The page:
You’re only looking with your eyes…

After work I decided to take a little bit of a long way home.  First let’s back up.  I didn’t want to pay for a taxi ride to work because I can see that this will start to get expensive.  I chose rather to take the subway.  Well, if you don’t know the subway systems that well, it can be difficult.  I would have to take one set of tracks to Nueve de Julio and jump on a new set of tracks that takes me to San Martin Plaza.  I’ll tell you this much.  I saw a blind man (with cane and NO DOG) who was doing better than I.  But it was fun, the long route to work gave me a chance to see much of the city that I hadn’t seen yet.  I got some good ideas for food and places to visit. 

After work, I decided to walk straight down Santa Fe as far as I could.  I had this internal debate as to whether or not I should put on my headphones and listen to Wilco’s Yankee Hotel Foxtrot as I walked.  Originally I said, “No.  I can’t listen to anything; I need to use all of my senses and take in everything I can about the city.”  That lasted about a block.  I immediately put on my headphones. I don’t care what is in my ears, I’ll still be able to hear the taxi horns honking and the bus breaks squeaking. About half way through “I am trying to break your heart” I thought, “what would it be like to take Wilco in through my nose… that would be nice.” You see, Buenos Aires smells like an interesting mix of smog and cat pee. Not from a pampered cat either, like that white puff ball that is on those soft Iams or Friskies commercials. No, these cats have been fed on red wine and dulce de leche. Anyway, the stink is bearable but still it would be nice to be able to smell Wilco or any other band. After some preliminary research (that’s what we academics call research when we’re not really trying) I found that there is a phenomena called “synaesthesia”. Synaesthesia is where the stimulation of “one sensory or cognitive pathway leads to automatic, involuntary experiences in a second sensory or cognitive pathway.” While walking, I thought, “What would Wilco smell like?” If you don’t know Wilco or have never heard the tunes then I wouldn’t expect you to chime in, but the smells we smell are often tied to memories and other senses. Many times I hear some sort of sizzling when I’m not cooking, I automatically think back to when my Nana used to make salmon patties for dinner. She didn’t do it that often but for some reason it is stuck in my brain, so whenever I hear some griddle sizzling, for a fraction of one second I can smell salmon patties.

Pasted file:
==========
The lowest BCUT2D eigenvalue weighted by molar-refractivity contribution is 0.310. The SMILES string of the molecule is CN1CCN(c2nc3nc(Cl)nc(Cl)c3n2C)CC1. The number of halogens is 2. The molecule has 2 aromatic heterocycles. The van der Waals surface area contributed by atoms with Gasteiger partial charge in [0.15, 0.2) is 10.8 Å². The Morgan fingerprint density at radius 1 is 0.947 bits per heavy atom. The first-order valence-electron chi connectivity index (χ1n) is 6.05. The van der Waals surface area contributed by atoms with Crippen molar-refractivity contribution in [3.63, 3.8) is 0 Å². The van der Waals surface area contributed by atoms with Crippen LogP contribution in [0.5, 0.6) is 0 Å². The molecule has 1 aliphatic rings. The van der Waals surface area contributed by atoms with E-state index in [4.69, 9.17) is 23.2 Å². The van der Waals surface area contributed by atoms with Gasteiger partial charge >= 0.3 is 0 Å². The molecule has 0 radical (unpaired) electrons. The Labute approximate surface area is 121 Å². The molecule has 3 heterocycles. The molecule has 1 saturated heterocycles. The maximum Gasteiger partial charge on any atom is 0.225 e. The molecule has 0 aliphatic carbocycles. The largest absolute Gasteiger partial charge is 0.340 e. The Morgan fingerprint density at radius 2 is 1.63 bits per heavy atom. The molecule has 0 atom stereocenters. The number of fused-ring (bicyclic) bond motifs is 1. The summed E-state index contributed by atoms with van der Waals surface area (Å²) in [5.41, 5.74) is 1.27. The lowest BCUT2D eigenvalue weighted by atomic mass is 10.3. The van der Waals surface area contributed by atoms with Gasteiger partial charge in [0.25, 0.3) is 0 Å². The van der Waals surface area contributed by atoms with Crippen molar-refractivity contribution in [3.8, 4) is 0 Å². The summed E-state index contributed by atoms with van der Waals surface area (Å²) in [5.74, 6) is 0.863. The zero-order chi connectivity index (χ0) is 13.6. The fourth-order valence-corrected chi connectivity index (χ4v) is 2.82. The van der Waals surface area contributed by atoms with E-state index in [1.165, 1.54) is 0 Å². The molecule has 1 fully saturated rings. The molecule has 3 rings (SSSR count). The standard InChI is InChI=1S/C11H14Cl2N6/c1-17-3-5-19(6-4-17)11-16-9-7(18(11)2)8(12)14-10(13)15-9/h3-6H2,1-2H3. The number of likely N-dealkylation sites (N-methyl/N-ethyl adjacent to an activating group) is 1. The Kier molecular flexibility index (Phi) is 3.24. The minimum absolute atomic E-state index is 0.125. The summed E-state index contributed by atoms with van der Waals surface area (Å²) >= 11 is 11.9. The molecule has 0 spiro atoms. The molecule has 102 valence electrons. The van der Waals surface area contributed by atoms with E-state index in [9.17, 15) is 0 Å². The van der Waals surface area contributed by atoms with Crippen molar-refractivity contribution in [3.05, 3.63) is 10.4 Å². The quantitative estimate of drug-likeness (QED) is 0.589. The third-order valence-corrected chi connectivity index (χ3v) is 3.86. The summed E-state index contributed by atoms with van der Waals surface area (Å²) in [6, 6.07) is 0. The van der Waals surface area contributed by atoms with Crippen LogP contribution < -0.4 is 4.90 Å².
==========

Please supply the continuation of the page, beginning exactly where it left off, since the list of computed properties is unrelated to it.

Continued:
In the wine business we’re always trying to pinpoint different olfactory matches, so that is what we’ll have to do with Wilco. Whenever I smell Wilco I smell a new book. There is nothing like the smell of a freshly opened book… right in the middle pages, too, where all that processed tree lies. I also smell leather; this leather has been worked on though and has a little bit of patchouli oil on it. Not patchouli because some hippie had his dirty hands all over it, but out of necessity, because some cowboy cut his hand and bled on the leather perhaps. It also smells a bit like cigarettes.  Not cheap cigarettes either, these are Camels… Menthol Camels.  Jeff Tweedy’s voice is so soft yet gruff that you know cigarettes had a hand in the formulation of the music, in fact, without the cigarettes the lyrics might not have the same impact. I don’t smell beer, that’s surprising, you should smell beer with many rock bands, but not this one. Instead, I smell Coke. Coke from the can, not from the bottle, this is a distinction that needs to be made. This coke has been left in the freezer for twenty minutes right before you opened it, too.  Just the right amount of bubbles that jump onto your nose hairs as you take the first drink.  If you have a smell associated with some artists or you want to chime in on your own chemical sensory transference, you have the floor.

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